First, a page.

1. Not satisfied
  2. Somewhat satisfied
  3. Satisfied
  4. Very satisfied
  5. Excellent

All data was recorded on a secure computer in spreadsheet form (Microsoft Excel 2003, Microsoft Corporation, Redmond, WA) for later analysis.

Outcome Measures

Four endpoints were defined prior to study initiation:

Respiratory Depression. A difference in evidence of respiratory depression between the groups. Respiratory depression was defined as the occurrence of any of the 5 markers.

Satisfaction with PSA. A difference in the evaluation of the quality of the sedation by the providers.

Quality of PSA. Number of patients with a CBNPS of 0.

Propofol usage. Did the addition of ketamine significantly reduce the amount of propofol needed to produce adequate PSA.

Data analysis We plan to enroll 100 patients in each group. This is based on an estimate of a 40% incidence of respiratory depression with propofol alone, a reduction to 20% with the combination of ketamine/propofol, an a of 0.05 and a power of 0.8.14-16. An interim analysis was conducted at enrollment of 100 patients using a significance of 0.025 for difference in respiratory depression.

Respiratory depression and CBNPS were compared using a chi-squared test and Satisfaction with PSA and Quality of PSA were compared using a t-test. Tests were done with Primer of Biostatistics (Version 6.0, Stanton A. Glantz, 2005).

Study Type  ICMJE Interventional
Study Phase  ICMJE Not Applicable
Study Design  ICMJE Allocation: Randomized
Intervention Model: Parallel Assignment
Masking: Double (Participant, Investigator)
Primary Purpose: Treatment
Condition  ICMJE Procedural Sedation and Analgesia
Intervention  ICMJE
  • Drug: Ketamine
    Ketamine was given as a 0.5mg / Kg bolus.
    Other Name: Ketalar
  • Drug: Placebo
    Placebo given as an bolus to control group.
  • Drug: Fentanyl
    Fentanyl 0.5 - 1.5 micrograms given to both arms prior to Ketamine or placebo
    Other Name: Sublimaze
  • Drug: Propofol
    Propofol given to both arms to maintain sedation throughout procedure.
    Other Name: Diprivan
Study Arms  ICMJE
  • Experimental: Ketamine
    Participants received 0.5-1.5 micrograms/kg Fentanyl, followed 0.5 mg/kg Ketamine infusion, followed by propofol to maintain sedation.
    Interventions:
    • Drug: Ketamine
    • Drug: Fentanyl
    • Drug: Propofol
  • Placebo Comparator: Placebo
    Participants received 0.5-1.5 micrograms/kg Fentanyl, followed by placebo infusion, followed by propofol to maintain sedation.
    Interventions:
    • Drug: Placebo
    • Drug: Fentanyl
    • Drug: Propofol
Publications * Not Provided

*   Includes publications given by the data provider as well as publications identified by ClinicalTrials.gov Identifier (NCT Number) in Medline.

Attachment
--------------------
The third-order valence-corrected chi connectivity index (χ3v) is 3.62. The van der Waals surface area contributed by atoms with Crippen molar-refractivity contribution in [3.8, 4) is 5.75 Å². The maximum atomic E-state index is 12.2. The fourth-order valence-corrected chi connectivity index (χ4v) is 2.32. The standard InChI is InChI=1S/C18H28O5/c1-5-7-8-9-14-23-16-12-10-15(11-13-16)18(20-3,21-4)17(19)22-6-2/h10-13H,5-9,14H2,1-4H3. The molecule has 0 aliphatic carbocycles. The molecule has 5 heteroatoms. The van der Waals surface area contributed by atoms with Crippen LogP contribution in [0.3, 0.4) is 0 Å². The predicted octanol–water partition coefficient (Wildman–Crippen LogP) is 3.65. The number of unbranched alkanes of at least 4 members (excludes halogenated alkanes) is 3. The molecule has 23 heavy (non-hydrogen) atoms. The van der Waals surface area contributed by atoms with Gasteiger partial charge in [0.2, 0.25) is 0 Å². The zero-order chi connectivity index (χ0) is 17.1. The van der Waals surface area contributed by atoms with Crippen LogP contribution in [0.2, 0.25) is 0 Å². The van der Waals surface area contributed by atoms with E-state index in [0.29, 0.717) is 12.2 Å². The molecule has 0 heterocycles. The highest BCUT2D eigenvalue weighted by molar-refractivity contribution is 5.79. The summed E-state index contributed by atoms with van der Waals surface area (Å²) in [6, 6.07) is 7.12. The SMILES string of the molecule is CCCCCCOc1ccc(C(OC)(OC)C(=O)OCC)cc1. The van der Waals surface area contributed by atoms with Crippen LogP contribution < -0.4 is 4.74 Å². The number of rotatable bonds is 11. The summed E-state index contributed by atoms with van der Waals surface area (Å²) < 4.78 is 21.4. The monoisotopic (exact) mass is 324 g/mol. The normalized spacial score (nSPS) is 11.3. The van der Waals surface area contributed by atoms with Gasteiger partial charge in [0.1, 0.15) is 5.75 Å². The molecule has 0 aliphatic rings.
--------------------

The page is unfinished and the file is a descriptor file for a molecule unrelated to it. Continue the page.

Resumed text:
Recruitment Information
Recruitment Status  ICMJE Terminated
Actual Enrollment  ICMJE
 (submitted: April 19, 2017)
107
Original Actual Enrollment  ICMJE
 (submitted: May 19, 2010)
220
Actual Study Completion Date  ICMJE March 2010
Actual Primary Completion Date March 2010   (Final data collection date for primary outcome measure)
Eligibility Criteria  ICMJE

Inclusion Criteria:

  • Healthy individuals from 1 year of age and up without the below exclusion criteria

Exclusion Criteria:

  • Subjects: All patients who require ED conscious sedation and do not meet any of the following exclusion criteria are eligible for study participation:

    • Age < 1yr
    • History of prior adverse reaction to anesthesia
    • History of cardiac disease
    • History of pulmonary disease
    • Hepatic dysfunction
    • Thyroid disease
    • Pregnancy
    • Porphyria
    • Psychiatric Illness
    • Allergy to eggs, soybeans, or sulfites
    • Increased intracranial or intraocular pressure
    • Active upper respiratory infection in children
    • Abnormal airway
    • ASA score of III or greater
Sex/Gender  ICMJE
Sexes Eligible for Study: All
Ages  ICMJE 1 Year and older   (Child, Adult, Older Adult)
Accepts Healthy Volunteers  ICMJE Yes
Contacts  ICMJE Contact information is only displayed when the study is recruiting subjects
Listed Location Countries  ICMJE United States
Removed Location Countries  
 
Administrative Information
NCT Number  ICMJE NCT01126957
Other Study ID Numbers  ICMJE Project Number: 1084480
Has Data Monitoring Committee No
U.S. FDA-regulated Product Not Provided
IPD Sharing Statement  ICMJE
Plan to Share IPD: Undecided
Responsible Party University of Missouri-Columbia
Study Sponsor  ICMJE University of Missouri-Columbia
Collaborators  ICMJE Not Provided
Investigators  ICMJE
Principal Investigator: Henry David, MD University of Missouri-Columbia
PRS Account University of Missouri-Columbia
Verification Date March 2017

ICMJE     Data element required by the International Committee of Medical Journal Editors and the World Health Organization ICTRP